Obituaries: Mike Nesmith, quiet man of The Monkees and accidental trailblazer
Mike Nesmith, the beanie hatted quiet man of The Monkees, was an accidental trailblazer from a family of accidental trailblazers. He came late to music making, only picking up a guitar in his early twenties. Yet in a matter of years he was a (somewhat ambivalent) pop star and TV celebrity, then an unsung country rock pioneer and then the man who invented MTV for the guys who invented MTV. Not bad, and maybe not surprising, for the son of an imprecise typist who created Tipp-Ex to cover her errors.
Nesmith never quite made a commercial killing from his almost clairvoyant creativity. While his own songs were hits for the likes of Linda Ronstadt, Run DMC, Frankie Laine and Lynn Anderson, he struggled with fame in a fictional band whose best-loved tunes, including I’m a Believer, Last Train to Clarksville and Valleri, flowed from the pens of other writers.
The Monkees’ TV show ran for two series from 1966-68 but acquired pop immortality through school holiday repeats. The band members – Davy Jones, Micky Dolenz, Peter Tork and Nesmith – played fictionalised versions of themselves. Nesmith won the role after a reportedly nonchalant audition and even his alter ego seemed a little bewildered by his place in the band, sticking out in his dock worker-meets-beatnik chic next to the bohemian Tork, beach bum Dolenz and teenybopper Jones, who described Nesmith as “the fourth part of the jigsaw puzzle that never fit”.
Robert Michael Nesmith was the only child of Warren and Bette Nesmith, who divorced when he was four. Bette remarried and relocated to Dallas where, in her capacity as executive secretary at Texas Bank and Trust, she developed her own typewriter correction fluid. In 1979, a few months before her death, she sold her Liquid Paper Corporation to Gillette for $48 million. Her son and heir finally acquired financial freedom.
Rewind twenty years to find a teenage Nesmith dabbling in music and drama at school before enlisting in the US Air Force in 1960. Two years later he was honourably discharged at his own request, swapping mechanics for music. Cutting his teeth in touring folk, country and rock’n’roll bands, he moved to Los Angeles and fell in with the fertile singer/songwriter scene at the legendary Troubadour venue on the Sunset Strip.
A publishing and recording deal followed, yielding a handful of underperforming solo singles. With a shrug of the shoulders and a woolly hat on his head, Nesmith joined the queue of 437 hopefuls to audition for a part in a new TV show, inspired by The Beatles’ A Hard Day’s Night, about a co-habiting pop band. The producers wanted Nesmith and his hat for their Prefab Four, The Monkees.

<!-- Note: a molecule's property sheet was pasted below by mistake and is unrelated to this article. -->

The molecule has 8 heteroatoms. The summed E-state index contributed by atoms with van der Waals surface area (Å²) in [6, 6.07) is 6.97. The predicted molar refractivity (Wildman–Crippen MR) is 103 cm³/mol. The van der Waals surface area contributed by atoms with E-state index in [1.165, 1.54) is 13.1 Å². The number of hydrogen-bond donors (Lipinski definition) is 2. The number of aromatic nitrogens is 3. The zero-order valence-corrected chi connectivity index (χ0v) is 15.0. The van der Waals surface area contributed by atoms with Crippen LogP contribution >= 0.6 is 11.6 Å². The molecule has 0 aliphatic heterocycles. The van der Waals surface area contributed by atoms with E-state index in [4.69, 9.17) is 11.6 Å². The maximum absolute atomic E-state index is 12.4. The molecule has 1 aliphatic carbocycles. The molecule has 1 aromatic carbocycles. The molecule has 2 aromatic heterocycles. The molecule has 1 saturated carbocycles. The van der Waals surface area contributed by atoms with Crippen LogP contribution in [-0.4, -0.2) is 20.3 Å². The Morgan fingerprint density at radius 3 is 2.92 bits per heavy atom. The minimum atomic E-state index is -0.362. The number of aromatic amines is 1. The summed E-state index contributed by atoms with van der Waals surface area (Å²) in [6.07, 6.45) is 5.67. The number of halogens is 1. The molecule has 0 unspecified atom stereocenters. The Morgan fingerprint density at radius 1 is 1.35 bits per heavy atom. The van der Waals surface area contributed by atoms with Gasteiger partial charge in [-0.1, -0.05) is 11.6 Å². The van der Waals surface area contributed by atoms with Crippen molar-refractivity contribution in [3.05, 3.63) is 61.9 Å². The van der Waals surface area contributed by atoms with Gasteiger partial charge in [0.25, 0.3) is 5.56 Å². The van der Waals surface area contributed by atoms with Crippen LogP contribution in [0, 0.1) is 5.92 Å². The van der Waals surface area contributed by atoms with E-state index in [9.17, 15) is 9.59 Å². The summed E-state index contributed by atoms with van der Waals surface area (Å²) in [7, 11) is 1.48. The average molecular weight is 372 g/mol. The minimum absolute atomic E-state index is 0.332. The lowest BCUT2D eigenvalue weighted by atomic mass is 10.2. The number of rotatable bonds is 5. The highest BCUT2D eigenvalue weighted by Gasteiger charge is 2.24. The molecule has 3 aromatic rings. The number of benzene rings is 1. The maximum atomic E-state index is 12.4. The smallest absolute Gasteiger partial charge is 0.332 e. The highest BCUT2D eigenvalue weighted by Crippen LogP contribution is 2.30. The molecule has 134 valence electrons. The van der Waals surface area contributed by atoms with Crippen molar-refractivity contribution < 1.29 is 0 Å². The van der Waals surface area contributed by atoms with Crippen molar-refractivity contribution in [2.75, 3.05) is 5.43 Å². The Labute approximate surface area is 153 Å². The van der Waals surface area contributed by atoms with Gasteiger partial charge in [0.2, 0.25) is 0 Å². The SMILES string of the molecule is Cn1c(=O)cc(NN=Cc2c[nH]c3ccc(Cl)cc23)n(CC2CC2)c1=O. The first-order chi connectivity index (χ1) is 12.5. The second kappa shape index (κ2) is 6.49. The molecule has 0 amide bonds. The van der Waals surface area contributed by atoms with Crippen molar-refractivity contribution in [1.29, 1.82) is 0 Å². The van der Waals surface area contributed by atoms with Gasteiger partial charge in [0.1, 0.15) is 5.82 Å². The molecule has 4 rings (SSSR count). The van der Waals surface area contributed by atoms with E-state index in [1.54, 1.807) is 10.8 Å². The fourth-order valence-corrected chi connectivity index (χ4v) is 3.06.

Monkeemania ensued but Nesmith was quick to push back against the bubblegum material selected by the show’s musical director Don Kirshner and blow the whistle on the use of session musicians on the album recordings, harshly deriding More of the Monkees as “probably the worst record in the history of the world”.
Nesmith negotiated alongside his bandmates for greater control of their output and image. Their subsequent psychedelic film and soundtrack, Head, was a flop (though later lauded as a cult favourite). Still the piece of the puzzle that didn’t fit, he bought his way out of his contract three years early, forfeiting future royalties. There was some consolation when Linda Ronstadt launched her solo career with Nesmith’s deathless Different Drum – written prior to joining the Monkees but rejected by the show’s producers.
He struggled to gain a commercial foothold as a solo artist, although the three albums he recorded as Michael Nesmith and the First National Band have long been considered classics of the nascent country rock genre. The Second National Band duly followed (with Jose Feliciano on congas) but when this too ended in commercial failure, he turned to production, working on Bert Jansch’s 1974 album LA Turnaround.
His Pacific Arts production company, formed in 1974, pioneered the home video market, but collapsed in a dispute with PBS over licensing rights. When a federal jury eventually awarded Nesmith $47 million in 1999, he quipped, “it’s like catching your grandmother stealing your stereo – you’re glad to get your stereo back, but you’re sad to find out that Grandma’s a thief”.
The inadvertent innovation continued when Nesmith created a makeshift music video for his 1977 single Rio. Intrigued by the promotional possibilities of the embryonic format, he produced the PopClips music video show for cable TV channel Nickolodeon, then sold it to Time Warner, who used it as a template for MTV.
In a satisfying twist, MTV repeats of The Monkees introduced the group to a new audience in the Eighties, while the Nesmith-produced videos for Lionel Richie’s Hello and Michael Jackson’s The Way You Make Me Feel received heavy rotation on the channel.
Nesmith’s involvement in the various Monkees reunions was sporadic and often confined to one-off appearances. However, he did rejoin his three amigos in 1996, marking the band’s 30th anniversary with the Justus album and accompanying TV special Hey, Hey, It’s the Monkees, before contributing to the 50th anniversary album Good Times!
Jones passed away in 2012 and Tork in 2019. Latterly, Nesmith toured with Dolenz as the Mike and Micky Show. Following quadruple bypass surgery in 2018 and the pandemic shutdown of live music, he had made sufficient peace with the band’s legacy to embark on the Monkees Farewell Tour, which ended in Los Angeles less than a month before his death at home from heart failure.
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